1)There is a tremendous amount of news in the US about the Shiite-Sunni problem, but it is, frankly, more penetrating and complex. The average American who follows this story (many don't, of course) would know that:

a) This "civil war" is centuries old, and continued non-stop under Sadaam, who had simply won it for the Suuni side.

b) The current stage of the civil war is not really Sunni-Shiite, but Sunni-Sunni, the majority of whom wish to cooperate with Shiites and the Kurds (remember them?). This is where I think the French media really seems uninterested. The last few days NYT has had stories about the assasination of two Sunnis who were working on the new constitution and the (quite understandable) withdrawal of the other Sunnis working on it unless they were guaranteed protection from their Sunni brethren.

c) There is a tremendous amount of reporting in numerous newspapers about local soldiers returning from Iraq, whose stories differ greatly from the official didacticpessimism of the mass media. They are linked to all over the web. Also, many soldiers in Iraq and Iraqis themselves keep weblogs. Even those Americans who only read the local paper have a perspective that those who rely only on large media outlets do not get.

2)The British withdrawal story is older news here, and broke on July 11th (http://query.nytimes.com/gst/abstract.html?res=F60D15FF39590C728DDDAE0894DD404482). The US and UK confirmed that the memo was authenitc, but claim that it was was only one of several options being considered depending on local conditions.

3)The spectacular aspects of the desertion story have been reported, i.e. the dramatic ones you referred to, such as self-wounding, particularly on several big "60 MInutes" segments, but the number of desertions has not, simply because they are not at a much higher rate than before 2001. (Interestingly, the big increase (300%!) in the desertion rate came between 1995 and 2000, and was attributed to the exploding economy being such a more lucrative alternative. (Except in a combat situation, desertion is usually punished by an immediate general (meaning less than honorable) discharge.)) The desertion rate increase since 9/11 is actually quite small. Then, of course, there was the 7/17 story on how the Army's re-enlistment goals are far above goal (http://www.usatoday.com/news/nation/2005-07-17-soldiers-re-enlist_x.htm), but you probably already knew that, since it was front page news in Le Monde, right?

4)This is a new story, and Hersh is such an erratic reporter, that I look forward to seeing informed commentary about it. I don't see that there's much to it, however. The first half deals with something that was considered, but in the end not acted upon. There is a short second part that says that the US did seem to spend some covert money,but that there were numerous parties and at least one foreign country also working to, er, extralegally influence the election in far more profound ways than the US ws doing; that the US candidate didn't get much of a vote regardless; and that the Shiites were going to win anyway. Finally comes a long third part, a summary of wire and other news reports from the last year and a half. Aside from the short and vague report that there seems to have been some covert US funding of Allawi, which is completely unsurprising and seems to have had little influence, and that much less than the activities of the Kurds and Iranians, there does not seem, to me, to be a lot of there there.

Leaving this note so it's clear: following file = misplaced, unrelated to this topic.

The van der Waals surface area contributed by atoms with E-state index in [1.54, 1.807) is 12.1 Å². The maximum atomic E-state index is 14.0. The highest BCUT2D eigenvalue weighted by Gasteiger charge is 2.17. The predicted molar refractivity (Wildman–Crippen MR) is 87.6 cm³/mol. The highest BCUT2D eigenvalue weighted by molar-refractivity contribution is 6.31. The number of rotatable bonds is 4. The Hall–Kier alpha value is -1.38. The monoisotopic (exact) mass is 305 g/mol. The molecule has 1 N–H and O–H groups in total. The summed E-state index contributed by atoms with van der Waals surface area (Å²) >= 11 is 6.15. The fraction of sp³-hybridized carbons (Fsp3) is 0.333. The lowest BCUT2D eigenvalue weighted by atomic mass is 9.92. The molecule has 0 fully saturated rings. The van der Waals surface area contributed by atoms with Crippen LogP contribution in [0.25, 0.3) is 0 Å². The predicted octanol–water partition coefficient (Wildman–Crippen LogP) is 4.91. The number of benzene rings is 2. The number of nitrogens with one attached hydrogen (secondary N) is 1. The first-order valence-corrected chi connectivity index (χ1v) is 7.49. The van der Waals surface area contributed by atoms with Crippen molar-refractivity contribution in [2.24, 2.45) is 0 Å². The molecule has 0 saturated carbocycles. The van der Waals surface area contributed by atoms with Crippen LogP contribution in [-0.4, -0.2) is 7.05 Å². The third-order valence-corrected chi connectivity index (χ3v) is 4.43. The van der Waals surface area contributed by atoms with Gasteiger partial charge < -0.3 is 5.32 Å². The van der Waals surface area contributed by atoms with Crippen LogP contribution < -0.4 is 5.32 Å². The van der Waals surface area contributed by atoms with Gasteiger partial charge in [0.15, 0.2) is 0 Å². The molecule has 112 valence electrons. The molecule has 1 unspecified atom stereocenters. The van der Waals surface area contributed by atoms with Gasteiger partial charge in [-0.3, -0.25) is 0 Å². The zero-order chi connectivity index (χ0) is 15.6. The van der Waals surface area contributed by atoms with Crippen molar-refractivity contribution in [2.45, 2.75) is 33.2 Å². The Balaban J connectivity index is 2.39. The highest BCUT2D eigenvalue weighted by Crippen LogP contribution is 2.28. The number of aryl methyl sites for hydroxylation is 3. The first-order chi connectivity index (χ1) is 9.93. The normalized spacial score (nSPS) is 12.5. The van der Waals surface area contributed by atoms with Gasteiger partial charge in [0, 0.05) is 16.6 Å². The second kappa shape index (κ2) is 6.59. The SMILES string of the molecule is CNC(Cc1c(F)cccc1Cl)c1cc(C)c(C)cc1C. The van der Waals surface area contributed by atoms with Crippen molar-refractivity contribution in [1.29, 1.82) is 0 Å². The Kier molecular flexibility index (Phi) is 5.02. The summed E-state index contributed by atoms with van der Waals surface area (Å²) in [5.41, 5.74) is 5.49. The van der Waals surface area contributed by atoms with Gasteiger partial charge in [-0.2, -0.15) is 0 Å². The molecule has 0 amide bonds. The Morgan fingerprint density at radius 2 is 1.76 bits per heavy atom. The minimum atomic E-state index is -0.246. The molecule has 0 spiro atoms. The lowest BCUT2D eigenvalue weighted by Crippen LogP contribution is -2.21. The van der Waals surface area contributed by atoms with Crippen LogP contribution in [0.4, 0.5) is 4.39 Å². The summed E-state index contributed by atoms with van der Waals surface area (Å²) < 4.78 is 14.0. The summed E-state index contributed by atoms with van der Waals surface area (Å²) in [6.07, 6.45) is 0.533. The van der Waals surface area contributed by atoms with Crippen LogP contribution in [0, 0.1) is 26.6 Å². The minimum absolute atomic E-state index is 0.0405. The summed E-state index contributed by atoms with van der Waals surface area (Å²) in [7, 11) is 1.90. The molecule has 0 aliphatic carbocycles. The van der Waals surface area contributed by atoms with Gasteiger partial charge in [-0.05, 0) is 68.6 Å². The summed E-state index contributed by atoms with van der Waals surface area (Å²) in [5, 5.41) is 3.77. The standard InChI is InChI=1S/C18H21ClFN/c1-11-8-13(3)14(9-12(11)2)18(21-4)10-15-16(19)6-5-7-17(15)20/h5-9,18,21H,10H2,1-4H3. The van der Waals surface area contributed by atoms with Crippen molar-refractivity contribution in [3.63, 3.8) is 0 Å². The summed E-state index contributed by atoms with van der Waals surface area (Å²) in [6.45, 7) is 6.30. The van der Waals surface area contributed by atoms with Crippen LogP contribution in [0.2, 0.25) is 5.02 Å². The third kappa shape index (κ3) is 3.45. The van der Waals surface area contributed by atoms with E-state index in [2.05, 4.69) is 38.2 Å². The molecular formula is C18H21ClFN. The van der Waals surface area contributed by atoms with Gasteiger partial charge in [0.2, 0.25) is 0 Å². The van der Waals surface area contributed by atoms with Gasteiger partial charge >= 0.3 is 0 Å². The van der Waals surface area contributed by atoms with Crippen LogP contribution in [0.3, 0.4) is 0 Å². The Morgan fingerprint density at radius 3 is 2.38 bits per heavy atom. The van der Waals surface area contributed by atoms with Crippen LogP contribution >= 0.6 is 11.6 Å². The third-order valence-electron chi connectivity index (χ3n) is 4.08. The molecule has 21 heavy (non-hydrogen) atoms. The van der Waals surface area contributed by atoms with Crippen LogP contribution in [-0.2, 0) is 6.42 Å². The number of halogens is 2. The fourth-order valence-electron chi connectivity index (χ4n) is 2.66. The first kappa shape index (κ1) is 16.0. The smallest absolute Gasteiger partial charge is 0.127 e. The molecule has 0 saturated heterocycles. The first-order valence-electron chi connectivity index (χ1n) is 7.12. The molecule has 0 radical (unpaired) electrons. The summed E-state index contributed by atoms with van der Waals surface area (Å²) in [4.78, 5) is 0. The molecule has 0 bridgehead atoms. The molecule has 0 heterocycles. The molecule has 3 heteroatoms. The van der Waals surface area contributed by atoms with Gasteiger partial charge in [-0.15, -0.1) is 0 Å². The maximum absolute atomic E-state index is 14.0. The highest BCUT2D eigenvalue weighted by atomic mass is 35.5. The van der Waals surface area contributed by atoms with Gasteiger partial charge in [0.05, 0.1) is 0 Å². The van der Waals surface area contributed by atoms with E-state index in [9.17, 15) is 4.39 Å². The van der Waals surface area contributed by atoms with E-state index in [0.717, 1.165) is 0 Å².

The thing that most surprises me about the French media that I have access to (which may be why I believe this) is how pro-government, or at least, pro-French they are.

Anyway, you probably got a lot more than you bargained for here, but I'm having one of my endless phone conferences today, which I have to attend, but really have nothing to contribute to more than once every forty-five minutes or so.

Have a great summer!

 
At 12:38 AM, Blogger Steve said...

Jeff,
For the first year so after I moved to France, I was regularly amazed at how distorted any reporting about the United States was. Since then, I have either a) become inured to it, b) moved closer to a middle-of-the-road French point of view (i.e. radical leftist fanatic by US standards), c) forgotten what things are really like back in the US or d) all of the above. Now I find myself reacting to US mainstream media, especially TV news – sometimes, not always – the way I did to its French counterpart in 1989.

I would have to agree that there is probably less of a range of opinion in French media. Historically so much of the country has been State-run or heavily State-influenced that it was hard to depart from the norm. Despite recent diversity, it still is. But the US media are not immune to government-aping either, the most recent example being WMD. They were so mesmerized by the relentless drumbeat the Bush Administration kept up on the topic in 2002-03 that they lost perspective on the whole issue, which major newspapers like the NYT and Washington Post later admitted.